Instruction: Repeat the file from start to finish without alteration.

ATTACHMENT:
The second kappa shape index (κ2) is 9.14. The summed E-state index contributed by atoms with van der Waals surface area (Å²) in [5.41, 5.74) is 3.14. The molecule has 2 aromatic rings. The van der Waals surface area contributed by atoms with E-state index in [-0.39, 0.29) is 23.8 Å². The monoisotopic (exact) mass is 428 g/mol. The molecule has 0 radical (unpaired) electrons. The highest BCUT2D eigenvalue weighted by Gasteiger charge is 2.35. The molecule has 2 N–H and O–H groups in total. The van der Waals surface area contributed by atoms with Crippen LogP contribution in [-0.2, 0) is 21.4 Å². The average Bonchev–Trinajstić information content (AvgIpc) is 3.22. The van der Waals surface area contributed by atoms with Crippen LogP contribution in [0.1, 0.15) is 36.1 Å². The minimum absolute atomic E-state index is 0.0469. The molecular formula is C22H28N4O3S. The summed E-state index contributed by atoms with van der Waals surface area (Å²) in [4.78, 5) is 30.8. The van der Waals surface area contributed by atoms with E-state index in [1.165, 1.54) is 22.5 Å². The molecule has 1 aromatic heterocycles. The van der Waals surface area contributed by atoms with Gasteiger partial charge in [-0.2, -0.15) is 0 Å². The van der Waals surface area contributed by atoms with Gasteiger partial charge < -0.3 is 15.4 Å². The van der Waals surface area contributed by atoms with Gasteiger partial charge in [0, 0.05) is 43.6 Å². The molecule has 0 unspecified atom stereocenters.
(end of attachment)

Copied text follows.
The second kappa shape index (κ2) is 9.14. The summed E-state index contributed by atoms with van der Waals surface area (Å²) in [5.41, 5.74) is 3.14. The molecule has 2 aromatic rings. The van der Waals surface area contributed by atoms with E-state index in [-0.39, 0.29) is 23.8 Å². The monoisotopic (exact) mass is 428 g/mol. The molecule has 0 radical (unpaired) electrons. The highest BCUT2D eigenvalue weighted by Gasteiger charge is 2.35. The molecule has 2 N–H and O–H groups in total. The van der Waals surface area contributed by atoms with Crippen LogP contribution in [-0.2, 0) is 21.4 Å². The average Bonchev–Trinajstić information content (AvgIpc) is 3.22. The van der Waals surface area contributed by atoms with Crippen LogP contribution in [0.1, 0.15) is 36.1 Å². The minimum absolute atomic E-state index is 0.0469. The molecular formula is C22H28N4O3S. The summed E-state index contributed by atoms with van der Waals surface area (Å²) in [4.78, 5) is 30.8. The van der Waals surface area contributed by atoms with E-state index in [1.165, 1.54) is 22.5 Å². The molecule has 1 aromatic heterocycles. The van der Waals surface area contributed by atoms with Gasteiger partial charge in [-0.2, -0.15) is 0 Å². The van der Waals surface area contributed by atoms with Gasteiger partial charge < -0.3 is 15.4 Å². The van der Waals surface area contributed by atoms with Gasteiger partial charge in [0, 0.05) is 43.6 Å². The molecule has 0 unspecified atom stereocenters.